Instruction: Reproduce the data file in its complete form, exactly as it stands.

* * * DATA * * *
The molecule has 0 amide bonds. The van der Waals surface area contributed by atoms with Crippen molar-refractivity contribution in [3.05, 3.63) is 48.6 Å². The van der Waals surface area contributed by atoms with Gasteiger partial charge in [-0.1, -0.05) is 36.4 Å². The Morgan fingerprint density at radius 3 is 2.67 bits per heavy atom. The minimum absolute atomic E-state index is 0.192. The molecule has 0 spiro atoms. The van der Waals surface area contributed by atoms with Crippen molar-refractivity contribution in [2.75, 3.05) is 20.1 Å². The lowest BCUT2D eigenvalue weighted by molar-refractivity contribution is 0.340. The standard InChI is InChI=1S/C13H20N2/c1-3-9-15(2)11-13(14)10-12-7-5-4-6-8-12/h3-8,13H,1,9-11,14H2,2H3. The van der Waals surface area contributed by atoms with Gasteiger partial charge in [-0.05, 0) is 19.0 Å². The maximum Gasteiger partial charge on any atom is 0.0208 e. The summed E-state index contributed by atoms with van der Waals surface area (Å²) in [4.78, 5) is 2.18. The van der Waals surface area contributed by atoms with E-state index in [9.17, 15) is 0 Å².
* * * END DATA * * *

The molecule has 0 amide bonds. The van der Waals surface area contributed by atoms with Crippen molar-refractivity contribution in [3.05, 3.63) is 48.6 Å². The van der Waals surface area contributed by atoms with Gasteiger partial charge in [-0.1, -0.05) is 36.4 Å². The Morgan fingerprint density at radius 3 is 2.67 bits per heavy atom. The minimum absolute atomic E-state index is 0.192. The molecule has 0 spiro atoms. The van der Waals surface area contributed by atoms with Crippen molar-refractivity contribution in [2.75, 3.05) is 20.1 Å². The lowest BCUT2D eigenvalue weighted by molar-refractivity contribution is 0.340. The standard InChI is InChI=1S/C13H20N2/c1-3-9-15(2)11-13(14)10-12-7-5-4-6-8-12/h3-8,13H,1,9-11,14H2,2H3. The van der Waals surface area contributed by atoms with Gasteiger partial charge in [-0.05, 0) is 19.0 Å². The maximum Gasteiger partial charge on any atom is 0.0208 e. The summed E-state index contributed by atoms with van der Waals surface area (Å²) in [4.78, 5) is 2.18. The van der Waals surface area contributed by atoms with E-state index in [9.17, 15) is 0 Å².